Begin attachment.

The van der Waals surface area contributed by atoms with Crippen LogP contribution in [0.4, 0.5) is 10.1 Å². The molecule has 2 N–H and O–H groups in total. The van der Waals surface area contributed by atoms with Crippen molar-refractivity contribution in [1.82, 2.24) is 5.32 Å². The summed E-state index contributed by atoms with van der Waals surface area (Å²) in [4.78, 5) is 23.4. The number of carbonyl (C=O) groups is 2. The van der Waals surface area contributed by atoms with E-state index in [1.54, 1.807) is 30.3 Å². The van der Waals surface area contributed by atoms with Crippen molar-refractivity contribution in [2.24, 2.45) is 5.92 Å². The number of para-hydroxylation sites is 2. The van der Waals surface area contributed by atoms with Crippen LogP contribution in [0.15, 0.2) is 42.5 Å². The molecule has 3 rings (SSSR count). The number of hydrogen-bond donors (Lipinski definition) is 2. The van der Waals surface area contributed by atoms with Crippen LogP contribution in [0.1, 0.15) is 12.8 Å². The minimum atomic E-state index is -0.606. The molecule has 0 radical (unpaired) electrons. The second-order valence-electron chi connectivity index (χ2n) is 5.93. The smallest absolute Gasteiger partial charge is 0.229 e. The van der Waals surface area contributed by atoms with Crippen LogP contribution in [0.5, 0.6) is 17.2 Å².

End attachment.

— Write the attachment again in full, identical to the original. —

The van der Waals surface area contributed by atoms with Crippen LogP contribution in [0.4, 0.5) is 10.1 Å². The molecule has 2 N–H and O–H groups in total. The van der Waals surface area contributed by atoms with Crippen molar-refractivity contribution in [1.82, 2.24) is 5.32 Å². The summed E-state index contributed by atoms with van der Waals surface area (Å²) in [4.78, 5) is 23.4. The number of carbonyl (C=O) groups is 2. The van der Waals surface area contributed by atoms with E-state index in [1.54, 1.807) is 30.3 Å². The van der Waals surface area contributed by atoms with Crippen molar-refractivity contribution in [2.24, 2.45) is 5.92 Å². The number of para-hydroxylation sites is 2. The van der Waals surface area contributed by atoms with Crippen LogP contribution in [0.15, 0.2) is 42.5 Å². The molecule has 3 rings (SSSR count). The number of hydrogen-bond donors (Lipinski definition) is 2. The van der Waals surface area contributed by atoms with Crippen LogP contribution in [0.1, 0.15) is 12.8 Å². The minimum atomic E-state index is -0.606. The molecule has 0 radical (unpaired) electrons. The second-order valence-electron chi connectivity index (χ2n) is 5.93. The smallest absolute Gasteiger partial charge is 0.229 e. The van der Waals surface area contributed by atoms with Crippen LogP contribution in [0.5, 0.6) is 17.2 Å².